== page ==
January 06, 2020

Building Authentication API using expressjs and JWT

In this tutorial , we will create a REST API from scratch using Nodejs and express , validate the data submitted and secure the endpoints via JSON Web Token (JWT) . We will also use MongoDB / Mongo Atlas to store our data .

The code for this tutorial can be found on github , see below ;-

https://github.com/robertrutenge/express-auth-api.git

Without further due , let’s get started as we have a lot of code to write . First thing first , you need to have node installed on your machine , create a project folder and open terminal then inside your project folder let’s fire up our app by initializing our node project .

npm init -y

Note : We have use -y to accept all default options

Let’s install expressjs

npm install express

Now , let’s create index.js file on a root of our project as its our main entry point . Inside index.js file we will create a basic express app as below; —

const express = require("express");

const app = express();
const port = 3000;

app.listen(port, () => {
  console.log(`Auth APIs listening on port ${port}`);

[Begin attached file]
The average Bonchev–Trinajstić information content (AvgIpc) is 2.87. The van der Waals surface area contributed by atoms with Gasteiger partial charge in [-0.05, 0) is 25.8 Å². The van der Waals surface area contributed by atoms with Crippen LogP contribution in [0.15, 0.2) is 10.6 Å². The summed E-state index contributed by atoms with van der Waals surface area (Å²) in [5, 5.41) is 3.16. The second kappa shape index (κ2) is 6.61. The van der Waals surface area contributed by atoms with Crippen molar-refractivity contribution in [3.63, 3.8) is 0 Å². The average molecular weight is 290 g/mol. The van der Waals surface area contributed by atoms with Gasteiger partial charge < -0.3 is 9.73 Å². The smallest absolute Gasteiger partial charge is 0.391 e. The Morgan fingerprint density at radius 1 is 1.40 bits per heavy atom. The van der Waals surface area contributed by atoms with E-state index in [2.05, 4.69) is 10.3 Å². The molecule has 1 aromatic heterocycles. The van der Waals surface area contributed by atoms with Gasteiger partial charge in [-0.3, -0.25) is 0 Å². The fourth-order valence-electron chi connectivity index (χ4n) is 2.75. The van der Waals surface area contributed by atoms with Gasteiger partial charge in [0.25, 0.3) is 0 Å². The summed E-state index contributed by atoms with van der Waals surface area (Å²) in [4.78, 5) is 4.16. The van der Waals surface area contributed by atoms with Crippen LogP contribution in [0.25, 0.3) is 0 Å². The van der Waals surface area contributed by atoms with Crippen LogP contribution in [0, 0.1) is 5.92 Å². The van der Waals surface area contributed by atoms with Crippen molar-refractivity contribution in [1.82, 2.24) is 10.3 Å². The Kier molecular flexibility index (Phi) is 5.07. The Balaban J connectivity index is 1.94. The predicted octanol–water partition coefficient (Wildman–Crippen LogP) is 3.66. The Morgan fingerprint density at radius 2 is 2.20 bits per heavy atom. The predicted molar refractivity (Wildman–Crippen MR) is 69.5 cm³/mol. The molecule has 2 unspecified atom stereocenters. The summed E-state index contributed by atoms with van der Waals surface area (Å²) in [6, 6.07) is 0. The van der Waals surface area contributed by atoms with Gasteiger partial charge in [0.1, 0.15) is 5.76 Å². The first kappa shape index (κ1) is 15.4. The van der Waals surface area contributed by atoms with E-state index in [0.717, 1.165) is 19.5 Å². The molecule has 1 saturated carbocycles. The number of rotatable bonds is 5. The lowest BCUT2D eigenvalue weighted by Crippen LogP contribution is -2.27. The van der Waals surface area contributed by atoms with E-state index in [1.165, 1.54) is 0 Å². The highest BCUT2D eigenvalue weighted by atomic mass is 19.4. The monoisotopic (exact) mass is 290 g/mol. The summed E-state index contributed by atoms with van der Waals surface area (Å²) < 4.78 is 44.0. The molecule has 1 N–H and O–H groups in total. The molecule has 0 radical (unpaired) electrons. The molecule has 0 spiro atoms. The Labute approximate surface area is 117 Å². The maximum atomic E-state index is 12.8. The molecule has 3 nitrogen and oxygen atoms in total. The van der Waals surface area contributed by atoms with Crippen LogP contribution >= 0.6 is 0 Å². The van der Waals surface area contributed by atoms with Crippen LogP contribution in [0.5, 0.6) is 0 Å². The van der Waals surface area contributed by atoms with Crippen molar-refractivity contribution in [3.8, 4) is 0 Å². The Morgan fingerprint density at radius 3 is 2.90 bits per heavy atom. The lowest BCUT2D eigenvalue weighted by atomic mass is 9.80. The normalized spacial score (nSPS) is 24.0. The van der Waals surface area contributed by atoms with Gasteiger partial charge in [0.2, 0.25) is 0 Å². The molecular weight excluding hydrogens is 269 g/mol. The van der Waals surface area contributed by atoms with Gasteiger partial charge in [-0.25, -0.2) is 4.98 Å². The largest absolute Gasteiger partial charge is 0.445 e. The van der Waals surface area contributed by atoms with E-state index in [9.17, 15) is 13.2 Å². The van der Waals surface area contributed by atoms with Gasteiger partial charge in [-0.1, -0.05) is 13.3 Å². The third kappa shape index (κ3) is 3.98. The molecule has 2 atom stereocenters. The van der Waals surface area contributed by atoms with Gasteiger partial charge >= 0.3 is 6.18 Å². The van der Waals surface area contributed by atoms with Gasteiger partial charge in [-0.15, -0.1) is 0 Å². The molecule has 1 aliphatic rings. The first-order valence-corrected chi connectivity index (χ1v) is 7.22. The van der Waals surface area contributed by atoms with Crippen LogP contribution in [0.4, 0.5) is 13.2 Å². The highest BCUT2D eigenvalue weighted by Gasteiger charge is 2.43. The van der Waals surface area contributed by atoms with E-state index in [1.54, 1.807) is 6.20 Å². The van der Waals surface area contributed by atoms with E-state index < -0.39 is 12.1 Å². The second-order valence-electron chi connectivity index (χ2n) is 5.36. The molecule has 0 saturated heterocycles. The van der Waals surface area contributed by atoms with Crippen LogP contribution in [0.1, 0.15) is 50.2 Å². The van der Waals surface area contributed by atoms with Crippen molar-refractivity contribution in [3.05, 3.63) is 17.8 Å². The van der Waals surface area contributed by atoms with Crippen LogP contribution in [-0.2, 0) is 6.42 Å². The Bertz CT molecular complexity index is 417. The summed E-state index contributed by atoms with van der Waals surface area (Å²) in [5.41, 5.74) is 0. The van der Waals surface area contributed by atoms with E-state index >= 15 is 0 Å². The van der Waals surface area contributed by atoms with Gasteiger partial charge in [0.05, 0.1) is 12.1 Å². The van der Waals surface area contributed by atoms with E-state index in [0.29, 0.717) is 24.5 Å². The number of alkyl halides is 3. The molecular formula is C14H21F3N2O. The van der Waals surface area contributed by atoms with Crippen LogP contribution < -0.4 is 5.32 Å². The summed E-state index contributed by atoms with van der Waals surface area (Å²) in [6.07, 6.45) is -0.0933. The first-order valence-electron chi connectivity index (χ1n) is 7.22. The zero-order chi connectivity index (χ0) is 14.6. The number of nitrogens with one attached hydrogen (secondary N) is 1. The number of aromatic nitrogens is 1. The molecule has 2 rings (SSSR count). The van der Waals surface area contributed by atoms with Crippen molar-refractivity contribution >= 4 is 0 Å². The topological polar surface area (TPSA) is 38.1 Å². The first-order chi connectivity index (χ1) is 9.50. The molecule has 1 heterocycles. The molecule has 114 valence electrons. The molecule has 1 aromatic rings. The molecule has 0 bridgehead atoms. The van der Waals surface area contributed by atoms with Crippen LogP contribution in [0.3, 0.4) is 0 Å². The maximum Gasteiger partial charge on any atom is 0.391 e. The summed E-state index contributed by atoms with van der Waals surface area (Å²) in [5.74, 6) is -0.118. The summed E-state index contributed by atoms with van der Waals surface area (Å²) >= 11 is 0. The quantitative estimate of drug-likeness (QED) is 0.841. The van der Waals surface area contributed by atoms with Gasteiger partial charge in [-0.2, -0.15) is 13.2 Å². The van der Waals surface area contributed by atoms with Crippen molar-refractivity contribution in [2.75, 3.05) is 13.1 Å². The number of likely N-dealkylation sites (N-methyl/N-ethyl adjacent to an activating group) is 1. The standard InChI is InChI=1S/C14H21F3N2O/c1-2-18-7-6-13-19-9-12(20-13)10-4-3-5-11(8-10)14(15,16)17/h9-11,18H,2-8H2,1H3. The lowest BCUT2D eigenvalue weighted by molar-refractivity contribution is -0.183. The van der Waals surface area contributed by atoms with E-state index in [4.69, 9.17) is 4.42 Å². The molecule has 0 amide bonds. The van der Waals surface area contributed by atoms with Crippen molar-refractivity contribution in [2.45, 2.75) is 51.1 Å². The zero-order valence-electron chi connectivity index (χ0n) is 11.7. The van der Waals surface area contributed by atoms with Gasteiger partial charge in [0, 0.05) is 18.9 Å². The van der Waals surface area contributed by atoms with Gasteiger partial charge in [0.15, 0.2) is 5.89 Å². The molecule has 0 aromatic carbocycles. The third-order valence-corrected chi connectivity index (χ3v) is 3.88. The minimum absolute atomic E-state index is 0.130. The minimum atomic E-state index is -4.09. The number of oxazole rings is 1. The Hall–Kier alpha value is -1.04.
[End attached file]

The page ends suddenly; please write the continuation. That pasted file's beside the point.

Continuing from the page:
});

Now let’s proceed , and run our app

node index.js

You should see a message Auth APIs listening on port 3000 on your console log . If you try to access the url , localhost:3000 now you should get Cannot GET / as no route has been created yet .

Let’s add start script inside package.json file so as we don’t have to launch our app every time by typing node index.js . remove the test script and add start script as below ;-

{
  "name": "express-auth-api",
  "version": "1.0.0",
  "description": "",
  "main": "index.js",
  "scripts": {
    "start": "node index.js"
  }

}

To avoid restarting our app everytime we make changes to it , we are going to use nodemon so as the refresh happens automatically . go on install nodemon as a dev dependency .

npm i -D nodemon

Note: You can install nodemon globally if you want to so as you can use it in all your projects

Modify the start script to use nodemon

{
  "name": "express-auth-api",
  "version": "1.0.0",
  "description": "",
  "main": "index.js",
  "scripts": {
    "start": "nodemon index.js"
  }

}

Now let’s start our app , we should be good to go .

npm start

Now let’s start building by creating an endpoint for registration . Let’s start with the basic implementation ;-

const express = require("express");

const app = express();
const port = 3000;

app.post("/register", (req, res) => {
  res.send("Register");
});

app.listen(port, () => {
  console.log(`Auth APIs listening on port ${port}`);
});

As you can see on line 6 above , we have implemented a simple route for registration . Go on open postman and test going to localhost:3000/register and you should see Register returned as a response . That means so far so good .

Now for simplicity , we will collect 3 fields during regisrtation , namely person’s full name , email and password .

On the register route , lets change it to return our data

res.send(req.body)